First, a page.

First, genetic characteristics, baseline lung function, previous and subsequent exacerbations and culture-based microbiology were assessed. Second, alpha- and beta-diversity of the bacterial flora in bronchi, oropharynx and nose were examined and compared in both baseline and longitudinal samples. Finally, relationships between the RAs of the identified genera in S and clinical patterns were assessed, considering the median of RAs at the baseline and its successive value as the reference (cut-off) RA for these analyses.
For differential abundance analyses between groups, taxa with median RAs above 0.1% in at least one type of sample were included. Student t test, chi-square and Fisher’s exact test, together with non-parametric Mann-Whitney U, Wilcoxon signed rank, Friedman and Kruskal–Wallis tests were used for testing, as required. Correction for multiple hypothesis testing was done by computing false discovery rates (FDR). Tests producing a P value equal to or less than 0.05 were considered as significant.
Respiratory samples were collected prospectively from 17 patients with CF in stable phase (6 adults and 11 children). Sixty-eight S samples were collected, as well as 33 OP and 17 N samples obtained on the same day as an S sample. Patients had a median age of 13 (IQR: 11–20) years and most presented delta F508 gene mutations (15 patients, 88.2%, 14/1 hetero/homozygous). Mean sweat test chloride at diagnosis was 95.2 (SD 20) mEq/L. Twelve patients had lung volumes within normal ranges at enrollment (70.6%). One patient had used nebulized amikacin for more than 4 weeks the year before inclusion, but not during the month previous to enrollment (Table 1).
Bacterial cultures of S were positive of S. aureus in six patients at baseline (35.3%), and positive results for this PPM were found in follow-up stability samples from 5 additional patients who had previous negative S cultures (29.4%). These 11 patients showed recurrently positive cultures and attained the criteria for chronic colonization by S. aureus (64.7%), but repeatedly positive cultures were not found for other PPMs.
Positive cultures for S. aureus at enrolment were not significantly associated to FEV1 impairment (FEV1% mean 79.8 [SD 25.1] vs. 96.5 [15.8], p = 0.110, Student t test), and an equal result was found for chronic colonization (FEV1% mean 88.4 [21.4] vs., 98.3 [17.8], p = 0.267, Student t test).
Twelve patients reported one or more exacerbations during follow-up (70.6%), and 7 of them were frequent exacerbators (41.2%). From the 21 exacerbations recorded, S cultures positive were positive for S. aureus in 10 episodes (47.6%), and for other PPMs in 6 (35.3%). In 5 cases (23.8%) no PPM was identified in the exacerbation. Neither the appearance nor the number of exacerbations were significantly related to positive cultures for S. aureus at baseline (p = 0.6, Fisher exact test and p = 0.531, Mann–Whitney U test, respectively), or to chronic colonization by this PPM (p = 0.28, Fisher exact test and p = 0.095, Mann–Whitney U test, respectively).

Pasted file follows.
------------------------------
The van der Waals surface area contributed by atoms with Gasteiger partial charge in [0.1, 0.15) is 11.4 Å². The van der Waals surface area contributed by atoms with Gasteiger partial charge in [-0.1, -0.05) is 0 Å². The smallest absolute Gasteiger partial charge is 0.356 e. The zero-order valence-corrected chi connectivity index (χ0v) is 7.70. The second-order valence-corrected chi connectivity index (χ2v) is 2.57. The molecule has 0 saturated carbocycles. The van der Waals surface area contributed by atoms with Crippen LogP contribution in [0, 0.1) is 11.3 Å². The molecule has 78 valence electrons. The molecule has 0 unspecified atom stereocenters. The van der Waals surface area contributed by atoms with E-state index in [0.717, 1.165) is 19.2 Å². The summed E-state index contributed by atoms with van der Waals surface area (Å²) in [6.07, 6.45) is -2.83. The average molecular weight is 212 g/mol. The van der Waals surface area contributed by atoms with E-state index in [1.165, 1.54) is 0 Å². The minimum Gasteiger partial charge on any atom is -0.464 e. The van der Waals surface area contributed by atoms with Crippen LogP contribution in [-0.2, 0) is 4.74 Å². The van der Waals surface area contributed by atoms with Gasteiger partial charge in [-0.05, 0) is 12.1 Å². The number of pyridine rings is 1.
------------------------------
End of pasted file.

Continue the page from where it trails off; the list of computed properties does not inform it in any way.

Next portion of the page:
One hundred and seven samples were suitable for sequencing, 48 of them obtained at baseline (16 S, 17 OP and 15 N) and 59 during follow-up (45 S and 14 OP). After removal of low-quality reads and procedure contaminants, a median of 3500 (IQR: 495–13386) reads were recovered from the processed samples, which allowed the identification of a median of 43 genera per sample (IQR: 33–57).
At phylum level, OTUs with higher median RA in S were Firmicutes (36.2%), Bacteroidetes (19.5%), Actinobacteria (11.4%), Fusobacteria (10.3%) and Proteobacteria (7.5%). Gemellaceae genus (10.7%), Rothia (8.7%), Veillonella (7.5%), Prevotella (6.9%) and Fusobacterium (5.9%) were the genera with the highest figures in the sample (Supplementary Table S1). These genera were also dominant in one or more of the S samples, together with Haemophilus and Porphyromonas.
A comparative analysis of the three sampled compartments was performed in the 15 patients with good-quality sequencing results available from the S, N and OP samples obtained at baseline. The diversity of bacterial communities between samples was significantly higher in S than in OP, when measured either with the Shannon index (median 4.6 [IQR: 4.1–4.9] vs. 3.7 [IQR: 3-1-4.1], p = 0.003) or the Chao 1 richness estimator (median 97.75 [IQR: 85.1–110.9] vs. 43.9 [IQR: 31.7–59.9], p = 0.003). Similar results were obtained when comparing S with N, for the Chao 1 richness estimator (median 97.7 [IQR: 85.1–110.9] vs. 57.9 [41.7–78.6], p = 0.005) (Figure 1). Beta-diversity analysis also showed significant differences in the microbial composition of the three bacterial communities (Figure 2) (Adonis test of Bray Curtis dissimilarity matrix, p = 0.001).
Figure 1. Alpha diversity metrics across sample types. (A) Shannon index, (B) Chao1 richness estimator. S, sputum; OP, oropharyngeal swab; N, nasal lavage.
Figure 2. Beta-diversity analysis of the bacterial communities of different respiratory compartments. Principal coordinate analysis (PCoA) of sputum (yellow), oropharyngeal swab (blue), and nasal lavage samples (red). Adonis test of Bray Curtis dissimilarity matrix, p = 0.001.